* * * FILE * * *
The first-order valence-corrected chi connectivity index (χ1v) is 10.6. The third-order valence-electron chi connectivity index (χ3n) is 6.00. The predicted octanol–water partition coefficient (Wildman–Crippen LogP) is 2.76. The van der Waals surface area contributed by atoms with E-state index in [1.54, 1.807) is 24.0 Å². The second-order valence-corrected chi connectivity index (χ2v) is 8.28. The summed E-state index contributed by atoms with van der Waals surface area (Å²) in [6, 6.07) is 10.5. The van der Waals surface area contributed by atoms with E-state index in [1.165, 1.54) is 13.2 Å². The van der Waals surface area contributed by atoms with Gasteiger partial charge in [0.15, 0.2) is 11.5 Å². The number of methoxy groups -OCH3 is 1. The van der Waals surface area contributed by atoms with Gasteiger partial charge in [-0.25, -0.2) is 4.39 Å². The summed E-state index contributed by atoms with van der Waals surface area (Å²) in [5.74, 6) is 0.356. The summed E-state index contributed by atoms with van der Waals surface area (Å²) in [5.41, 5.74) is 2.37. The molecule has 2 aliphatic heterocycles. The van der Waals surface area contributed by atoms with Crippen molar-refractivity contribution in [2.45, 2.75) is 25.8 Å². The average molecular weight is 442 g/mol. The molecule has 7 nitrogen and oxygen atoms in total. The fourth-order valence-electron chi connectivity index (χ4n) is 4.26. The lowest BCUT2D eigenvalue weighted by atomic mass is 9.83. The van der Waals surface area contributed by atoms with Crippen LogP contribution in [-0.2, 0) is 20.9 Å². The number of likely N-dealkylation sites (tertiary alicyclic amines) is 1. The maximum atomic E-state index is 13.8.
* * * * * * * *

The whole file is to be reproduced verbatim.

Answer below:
The first-order valence-corrected chi connectivity index (χ1v) is 10.6. The third-order valence-electron chi connectivity index (χ3n) is 6.00. The predicted octanol–water partition coefficient (Wildman–Crippen LogP) is 2.76. The van der Waals surface area contributed by atoms with E-state index in [1.54, 1.807) is 24.0 Å². The second-order valence-corrected chi connectivity index (χ2v) is 8.28. The summed E-state index contributed by atoms with van der Waals surface area (Å²) in [6, 6.07) is 10.5. The van der Waals surface area contributed by atoms with E-state index in [1.165, 1.54) is 13.2 Å². The van der Waals surface area contributed by atoms with Gasteiger partial charge in [0.15, 0.2) is 11.5 Å². The number of methoxy groups -OCH3 is 1. The van der Waals surface area contributed by atoms with Gasteiger partial charge in [-0.25, -0.2) is 4.39 Å². The summed E-state index contributed by atoms with van der Waals surface area (Å²) in [5.74, 6) is 0.356. The summed E-state index contributed by atoms with van der Waals surface area (Å²) in [5.41, 5.74) is 2.37. The molecule has 2 aliphatic heterocycles. The van der Waals surface area contributed by atoms with Crippen molar-refractivity contribution in [2.45, 2.75) is 25.8 Å². The average molecular weight is 442 g/mol. The molecule has 7 nitrogen and oxygen atoms in total. The fourth-order valence-electron chi connectivity index (χ4n) is 4.26. The lowest BCUT2D eigenvalue weighted by atomic mass is 9.83. The van der Waals surface area contributed by atoms with Crippen LogP contribution in [-0.2, 0) is 20.9 Å². The number of likely N-dealkylation sites (tertiary alicyclic amines) is 1. The maximum atomic E-state index is 13.8.